At a Tuesday afternoon Ezra Stiles Master’s Tea, an intimate audience flocked around poet Laurie Ann Guerrero as she told stories of her family and personal history with laughs and tears.
Guerrero, the recipient of the 2012 Andrés Montoya Poetry Prize — which supports emerging works by Latino artists — read poems from her 2012 book “A Tongue in the Mouth of the Dying.” The poet discussed the importance of her community in shaping her work, as well as her creative process, with an audience of roughly 20 Yale community members.
Guerrero immediately adopted a personal tone when she described her family setting as an eight-year-old. She said her father was “abusive and alcoholic,” and that she used poetry as a way to escape this violence.
“I would just go to my room, and I only had a pen and paper,” Guerrero said. “I would put on the Beatles and just write.”
Guerrero said her poetry centers on community as well as family. She explained that she went to college because of a “desire to be more than what society and culture had prescribed for [her].” She described how shocked she was when, returning home after attending Smith College and meeting empowered women there, she realized that the women of her own community did not speak up. Guerrero read “A Meal for the Tribe,” in which she explains how the kind of conversation and discussion she encountered in college would have been beneficial to her family.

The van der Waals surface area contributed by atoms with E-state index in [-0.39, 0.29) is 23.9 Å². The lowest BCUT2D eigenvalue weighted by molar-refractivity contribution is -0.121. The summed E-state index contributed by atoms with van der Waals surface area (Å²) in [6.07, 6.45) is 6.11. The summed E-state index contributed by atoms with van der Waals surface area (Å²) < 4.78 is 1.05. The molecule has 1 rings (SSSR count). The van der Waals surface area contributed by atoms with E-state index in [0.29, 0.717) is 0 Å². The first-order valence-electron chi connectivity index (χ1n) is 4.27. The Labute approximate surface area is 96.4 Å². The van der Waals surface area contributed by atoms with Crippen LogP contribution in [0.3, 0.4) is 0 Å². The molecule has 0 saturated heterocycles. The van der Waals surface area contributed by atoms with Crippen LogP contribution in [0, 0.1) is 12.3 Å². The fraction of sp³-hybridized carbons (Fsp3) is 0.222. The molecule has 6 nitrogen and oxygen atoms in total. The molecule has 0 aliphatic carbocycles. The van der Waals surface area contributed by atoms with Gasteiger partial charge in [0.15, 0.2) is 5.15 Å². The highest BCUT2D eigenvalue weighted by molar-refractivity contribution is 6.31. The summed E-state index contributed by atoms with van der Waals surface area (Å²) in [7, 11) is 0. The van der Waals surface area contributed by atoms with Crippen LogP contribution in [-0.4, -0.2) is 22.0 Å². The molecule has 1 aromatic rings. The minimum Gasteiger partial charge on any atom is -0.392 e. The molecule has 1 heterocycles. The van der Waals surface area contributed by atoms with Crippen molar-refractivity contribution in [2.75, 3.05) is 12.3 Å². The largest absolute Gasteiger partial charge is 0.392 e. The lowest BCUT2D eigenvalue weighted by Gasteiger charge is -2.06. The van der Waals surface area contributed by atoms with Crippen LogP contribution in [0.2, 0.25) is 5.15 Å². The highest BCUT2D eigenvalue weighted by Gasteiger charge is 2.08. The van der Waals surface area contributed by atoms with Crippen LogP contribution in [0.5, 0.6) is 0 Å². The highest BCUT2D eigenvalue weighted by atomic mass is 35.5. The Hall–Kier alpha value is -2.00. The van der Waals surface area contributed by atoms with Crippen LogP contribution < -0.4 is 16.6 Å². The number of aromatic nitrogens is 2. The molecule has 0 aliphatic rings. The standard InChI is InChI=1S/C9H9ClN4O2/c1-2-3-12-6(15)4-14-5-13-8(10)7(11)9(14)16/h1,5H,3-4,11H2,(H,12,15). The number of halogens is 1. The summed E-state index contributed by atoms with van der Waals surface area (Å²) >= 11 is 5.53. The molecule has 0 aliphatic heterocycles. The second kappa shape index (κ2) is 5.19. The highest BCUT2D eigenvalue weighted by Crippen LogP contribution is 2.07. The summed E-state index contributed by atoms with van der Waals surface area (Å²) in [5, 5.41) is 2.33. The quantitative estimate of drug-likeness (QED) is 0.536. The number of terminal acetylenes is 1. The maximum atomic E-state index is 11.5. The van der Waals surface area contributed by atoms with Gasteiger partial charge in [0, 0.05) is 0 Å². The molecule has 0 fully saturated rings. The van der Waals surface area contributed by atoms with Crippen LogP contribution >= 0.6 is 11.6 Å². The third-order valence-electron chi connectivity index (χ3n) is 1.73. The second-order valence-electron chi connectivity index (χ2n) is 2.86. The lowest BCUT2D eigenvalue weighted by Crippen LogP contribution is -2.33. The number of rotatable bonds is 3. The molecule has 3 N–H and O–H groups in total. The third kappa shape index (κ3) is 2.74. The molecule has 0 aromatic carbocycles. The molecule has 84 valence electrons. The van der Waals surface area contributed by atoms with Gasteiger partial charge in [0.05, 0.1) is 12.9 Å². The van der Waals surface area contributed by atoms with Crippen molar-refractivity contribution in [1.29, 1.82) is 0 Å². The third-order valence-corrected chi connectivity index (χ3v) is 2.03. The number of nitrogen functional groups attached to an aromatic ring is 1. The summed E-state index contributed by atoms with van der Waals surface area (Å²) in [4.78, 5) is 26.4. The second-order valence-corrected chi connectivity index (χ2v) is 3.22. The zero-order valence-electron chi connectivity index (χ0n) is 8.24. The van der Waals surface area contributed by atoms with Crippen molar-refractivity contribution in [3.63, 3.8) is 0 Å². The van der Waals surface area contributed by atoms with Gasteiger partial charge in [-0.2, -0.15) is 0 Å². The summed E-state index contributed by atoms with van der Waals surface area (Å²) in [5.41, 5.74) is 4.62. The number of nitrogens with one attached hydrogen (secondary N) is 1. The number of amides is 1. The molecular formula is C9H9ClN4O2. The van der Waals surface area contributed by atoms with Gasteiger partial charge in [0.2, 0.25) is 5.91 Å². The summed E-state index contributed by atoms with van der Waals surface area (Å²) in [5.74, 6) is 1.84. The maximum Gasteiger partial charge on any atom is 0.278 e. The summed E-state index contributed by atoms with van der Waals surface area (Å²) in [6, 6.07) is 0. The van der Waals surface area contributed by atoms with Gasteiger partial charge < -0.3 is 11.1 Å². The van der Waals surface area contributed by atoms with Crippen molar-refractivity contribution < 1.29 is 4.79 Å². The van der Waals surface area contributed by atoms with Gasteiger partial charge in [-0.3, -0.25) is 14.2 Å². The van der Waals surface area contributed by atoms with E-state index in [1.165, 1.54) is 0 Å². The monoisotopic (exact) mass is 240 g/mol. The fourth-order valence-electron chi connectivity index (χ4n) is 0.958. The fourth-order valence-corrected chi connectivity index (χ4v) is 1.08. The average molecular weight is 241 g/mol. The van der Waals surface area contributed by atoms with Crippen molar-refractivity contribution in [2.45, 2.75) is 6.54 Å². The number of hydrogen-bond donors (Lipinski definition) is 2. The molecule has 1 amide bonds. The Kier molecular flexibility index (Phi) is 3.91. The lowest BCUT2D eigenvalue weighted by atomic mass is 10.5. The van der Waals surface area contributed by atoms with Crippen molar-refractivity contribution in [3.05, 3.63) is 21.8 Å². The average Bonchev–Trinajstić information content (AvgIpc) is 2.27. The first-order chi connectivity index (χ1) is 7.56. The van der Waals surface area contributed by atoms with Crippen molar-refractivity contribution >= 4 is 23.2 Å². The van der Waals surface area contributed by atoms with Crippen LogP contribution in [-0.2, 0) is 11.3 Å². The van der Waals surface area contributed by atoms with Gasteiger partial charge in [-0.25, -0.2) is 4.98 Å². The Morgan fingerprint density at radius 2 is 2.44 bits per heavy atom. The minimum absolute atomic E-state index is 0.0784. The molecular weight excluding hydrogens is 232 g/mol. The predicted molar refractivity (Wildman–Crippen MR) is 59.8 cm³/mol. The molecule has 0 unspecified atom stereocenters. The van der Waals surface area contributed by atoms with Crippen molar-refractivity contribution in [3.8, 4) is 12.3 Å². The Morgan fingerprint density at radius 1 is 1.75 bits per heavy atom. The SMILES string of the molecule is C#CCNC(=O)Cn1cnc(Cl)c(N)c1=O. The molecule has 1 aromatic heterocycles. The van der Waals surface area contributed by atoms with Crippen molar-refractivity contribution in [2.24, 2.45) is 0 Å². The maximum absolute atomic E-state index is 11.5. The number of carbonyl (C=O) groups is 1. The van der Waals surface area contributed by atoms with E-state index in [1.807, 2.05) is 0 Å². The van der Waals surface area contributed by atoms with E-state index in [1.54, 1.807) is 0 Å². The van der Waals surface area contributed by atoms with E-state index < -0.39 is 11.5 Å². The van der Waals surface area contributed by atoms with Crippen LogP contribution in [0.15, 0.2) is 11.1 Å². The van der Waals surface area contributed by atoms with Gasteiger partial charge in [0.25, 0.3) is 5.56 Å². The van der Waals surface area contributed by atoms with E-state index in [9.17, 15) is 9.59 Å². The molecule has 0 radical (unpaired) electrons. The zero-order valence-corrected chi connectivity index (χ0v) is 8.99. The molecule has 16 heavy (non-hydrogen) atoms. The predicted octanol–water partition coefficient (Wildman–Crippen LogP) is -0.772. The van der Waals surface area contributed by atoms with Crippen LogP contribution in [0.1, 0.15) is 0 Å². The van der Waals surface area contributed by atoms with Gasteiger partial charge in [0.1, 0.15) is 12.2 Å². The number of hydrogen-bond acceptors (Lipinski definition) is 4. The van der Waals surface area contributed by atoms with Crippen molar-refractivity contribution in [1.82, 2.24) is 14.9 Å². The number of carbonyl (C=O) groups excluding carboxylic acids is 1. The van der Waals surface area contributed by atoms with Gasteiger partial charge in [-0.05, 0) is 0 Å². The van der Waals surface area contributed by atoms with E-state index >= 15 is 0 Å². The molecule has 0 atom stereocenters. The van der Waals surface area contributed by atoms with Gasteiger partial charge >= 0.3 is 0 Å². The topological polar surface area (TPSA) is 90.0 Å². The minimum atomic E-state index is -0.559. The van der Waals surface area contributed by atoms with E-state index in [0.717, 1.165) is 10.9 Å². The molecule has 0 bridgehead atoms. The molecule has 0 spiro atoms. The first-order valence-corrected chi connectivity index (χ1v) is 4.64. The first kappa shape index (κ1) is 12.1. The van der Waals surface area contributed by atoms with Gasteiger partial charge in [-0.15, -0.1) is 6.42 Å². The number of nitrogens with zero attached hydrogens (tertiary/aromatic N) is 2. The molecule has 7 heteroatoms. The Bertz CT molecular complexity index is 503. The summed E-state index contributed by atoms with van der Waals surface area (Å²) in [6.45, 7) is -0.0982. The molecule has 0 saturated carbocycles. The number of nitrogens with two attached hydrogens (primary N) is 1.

“I can’t imagine not living in my community,” Guerrero said of living in Texas. “I want the women — and men — of San Antonio to discover what I discovered, to feel empowered.”
Guerrero’s Latino background plays an important role in her poetry. She described her fascination with race in her Texan community, noting her interest in understanding how Latinos fit into the black and white dichotomy she feels is prevalent in Texas. She also spoke to the importance of her relationships with the women in her life.
“Not only did we have each other’s back, but I knew we were in it together [and] that we understood each other,” Guerrero said.
The poet went on to describe her writing process and influences. After citing authors including Sandra Cisneros, Maya Angelou, Sylvia Plath and Adrienne Rich, Guerrero explained that her inspiration was mostly internal.
“What keeps me writing is the inspiration I’ve had from living in my body for so many years, from my mother living in her own body, my father living in his own body,” Guerrero said. She added that everyone has within themselves enough to create poetry. “If we don’t pull it out, no one will,” she concluded.
Many of Guerrero’s stories took a humorous tone and drew laughs from the audience, but reading her poems and talking about her family also made her tear up. With emotion, she told the story of her grandfather’s graduation gift, a wooden table he had made that inspired her poem “Wooden Box.”
All three attendees interviewed said they appreciated the “conversational tone” of the discussion. Christofer Rodelo ’15 described Guerrero’s presentation as “genuine” and “heartfelt” and said he enjoyed her creative outlook on Chicano culture. Natalia Thompson ’13 reported that the discussion was a “breath of fresh air,” since she thinks Chicano feminist thought is underrepresented at Yale.
The last winner of the Andrés Montoya Poetry Prize was Emma Trelles in 2010.